Ab Tak Chhappan Part 2 is in works, this time with Nana Patekar as a director. Twenty years ago he made the excellent Prahar, I hope he repeats something like that with this film releasing after a gap of almost a decade from the first one.

4. Anant Velankar (Ardha Satya)

Anant Velankar was not your conventional Hero cop. But then, Om Puri is not your conventional actor. Over the course of his long career (peppered unfortunately with films he has to do to earn money) he has donned the vardi many many times (and thus would be perfect to play comic book character Rajan Mehra) but his best role as a cop was in this movie

Ardh Satya was dripping with awesomeness, its screenplay was written by the legendary Vijay Tendulkar, it was directed by Govind Nihalani, had Smita Patil, Amrish Puri and Om Puri and had a cameo by Naseeruddin Shah. Many consider it to be an important milestone in Indian cinema, and perhaps the peak of Om Puri's abilities.

The story in itself is about the struggle of an honest but flawed man, who wanted to be a writer at a young age (don't we all?) but was goaded, in fact even beaten by his father to enroll into the Police Force.

Amrish Puri plays a strict but well meaning father
He holds a grudge against his father for not allowing him to become what he wanted to be, never mind the fact that he now holds a Police rank and can hope to live a much more comfortable life than that of a struggling artist. A change that comes in his personality is that he stops fearing his father after earning his uniform, and in fact in a poignant scene, where Father and Son sit together to have a drink he lashes out and asks him why he used to hit his mother.

Anant is no superhero, he cannot break down doors and beat up goons with a water pipe. Nor is he the cold blooded encounter specialist Sadhu Agashe. He is not perfect, he uses alcohol to get by, but he wants to clean up his city and he faces opposition by small time criminal politician Rama Shetty

Sadashiv Amarpurkar, of the lost tribe of villains
But Rama Shetty is just one of the villains, Anant faces corrupt senior officers, his personal angst in not being able to communicate his love for Smita Patil's character, and when he sees his former friends breaking down (Naseeruddin Shah), and the final step that shatters him is when an officer from a different department takes credit for capturing a Dacoit (played by a then little known Satish Shah).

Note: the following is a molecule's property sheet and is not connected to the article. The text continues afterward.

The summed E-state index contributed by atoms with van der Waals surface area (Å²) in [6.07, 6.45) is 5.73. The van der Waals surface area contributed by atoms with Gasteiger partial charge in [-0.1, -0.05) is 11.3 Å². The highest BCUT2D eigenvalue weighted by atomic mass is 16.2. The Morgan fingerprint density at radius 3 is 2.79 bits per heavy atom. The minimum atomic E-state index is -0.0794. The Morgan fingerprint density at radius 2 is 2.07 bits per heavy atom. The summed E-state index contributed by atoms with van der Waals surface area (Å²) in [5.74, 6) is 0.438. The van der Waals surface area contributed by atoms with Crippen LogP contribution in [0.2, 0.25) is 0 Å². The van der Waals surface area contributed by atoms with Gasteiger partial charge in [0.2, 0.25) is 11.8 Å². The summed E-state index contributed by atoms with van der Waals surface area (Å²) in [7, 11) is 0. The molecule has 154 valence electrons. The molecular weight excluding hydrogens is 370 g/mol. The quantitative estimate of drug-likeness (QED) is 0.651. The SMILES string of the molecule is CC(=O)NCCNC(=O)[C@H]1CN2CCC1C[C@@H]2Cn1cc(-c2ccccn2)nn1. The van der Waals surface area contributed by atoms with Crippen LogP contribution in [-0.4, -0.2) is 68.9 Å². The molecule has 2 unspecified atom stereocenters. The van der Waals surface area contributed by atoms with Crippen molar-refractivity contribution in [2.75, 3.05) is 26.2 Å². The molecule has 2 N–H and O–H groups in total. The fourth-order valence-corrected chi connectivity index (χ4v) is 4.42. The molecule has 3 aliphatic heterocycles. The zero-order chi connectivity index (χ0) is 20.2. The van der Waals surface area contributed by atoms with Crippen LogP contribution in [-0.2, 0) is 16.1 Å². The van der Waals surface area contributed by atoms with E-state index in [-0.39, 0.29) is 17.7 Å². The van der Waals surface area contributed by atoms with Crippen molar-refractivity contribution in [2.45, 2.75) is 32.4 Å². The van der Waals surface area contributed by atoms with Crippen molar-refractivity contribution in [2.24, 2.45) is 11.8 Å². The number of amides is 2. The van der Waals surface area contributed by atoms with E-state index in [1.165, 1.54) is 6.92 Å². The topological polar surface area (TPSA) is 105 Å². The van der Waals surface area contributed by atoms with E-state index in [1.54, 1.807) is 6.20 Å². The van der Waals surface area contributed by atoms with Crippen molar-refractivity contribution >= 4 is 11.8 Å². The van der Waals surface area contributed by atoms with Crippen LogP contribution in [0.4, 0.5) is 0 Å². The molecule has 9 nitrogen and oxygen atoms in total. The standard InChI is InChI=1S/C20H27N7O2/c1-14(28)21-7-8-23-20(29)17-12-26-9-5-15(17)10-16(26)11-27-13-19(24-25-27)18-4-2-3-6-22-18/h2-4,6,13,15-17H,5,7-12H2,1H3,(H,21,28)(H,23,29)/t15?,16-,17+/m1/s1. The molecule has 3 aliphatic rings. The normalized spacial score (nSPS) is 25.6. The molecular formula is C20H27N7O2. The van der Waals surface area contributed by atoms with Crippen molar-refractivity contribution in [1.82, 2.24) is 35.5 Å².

Anant who had already taken up drinking on duty gets drunk and accidentally kills a suspected thief while torturing him, he keeps asking the thief 'How can you take something thats not yours!' He is referring to the credit and promotion that another officer gets.

Completely distraught and disillusioned, he goes to seek refuge with Rama Shetty, but instead of becoming a hired Policeman for him, he uses his proximity to the villain to kill him. At the end of the film he turns himself in, perhaps half satisfied with what he had achieved.

Govind Nihalani once said that the character that Om Puri plays in Dev is the older version of Anant, and that explains a lot of his bigotry and cynicism.

Another Cop role that Om Puri excelled in was as one of the Macbeth witches in Maqbool.

3. Ashwini Kumar (Shakti)

The 1980s were a period of resurgence in the career of Dilip Kumar sa'ab. The thespian, who is regarded as one of the finest film artists our country has had the privilege of having had a string of films in the 80s with him having one of the lead roles. One such film was Ramesh Sippy's Shakti

From a time when every film poster in India was required to have a Gun

This is the only movie to feature both Dilip Sa'ab and Amitabh Bachchan together. It is also one of the better movies in Ramesh Sippy's filmography and starred the thespian as Ashwini Kumar, who is an upright Policeman to a fault. This is established at the very beginning of the film when a noted gangster JK (Amrish Puri) who has kidnapped Vijay sets terms and conditions for his release, but Ashwini Kumar, the father of Vijay rejects them all, telling him that he is willing to make this sacrifice for his service. Unfortunately for him, Vijay hears this conversation and thus forms a decidedly negative opinion about his father. He is helped in escaping the clutches of JK by another gangster called KD (clearly the writers did not put a lot of effort in thinking up names) and when he returns home, there already exists a rift between Father and Son.

As Vijay grows up to become Amitabh Bachchan, he slowly descends into a life of (what else) crime, and an anguished Father watches helplessly as he puts his duty in front of everything, even family. Soon Vijay leaves home and joins KD's gang, with an ulterior motive of getting revenge on JK. Ashwini Kumar tries his best to bring back his son from the other side of the law, but his meetings with him turn only to confrontations.

An iconic scene
Kumar loses his wife too when she shields him from a bullet fired by a hired assassin of JK. Vijay wrecks vengeance on his mother's killer and his boss, but Kumar, still bound by duty knows that he must arrest his son. The final scene in the movie is one of the most famous climax of Hindi films

Ashwini Kumar fulfills what he says in the beginning of the movie, and sacrifices his son for the sake of his service.

2. ACP Ajay Singh Rathod (Sarfarosh)

Notwithstanding the fact that Aamir Khan is too short to in real life get selected as an IPS Officer, he delivered a very good performance as ACP Rathore, a no-nonsense tough cop, who although likes to work in the field himself, but believes in team work and not in being a one man juggernaut.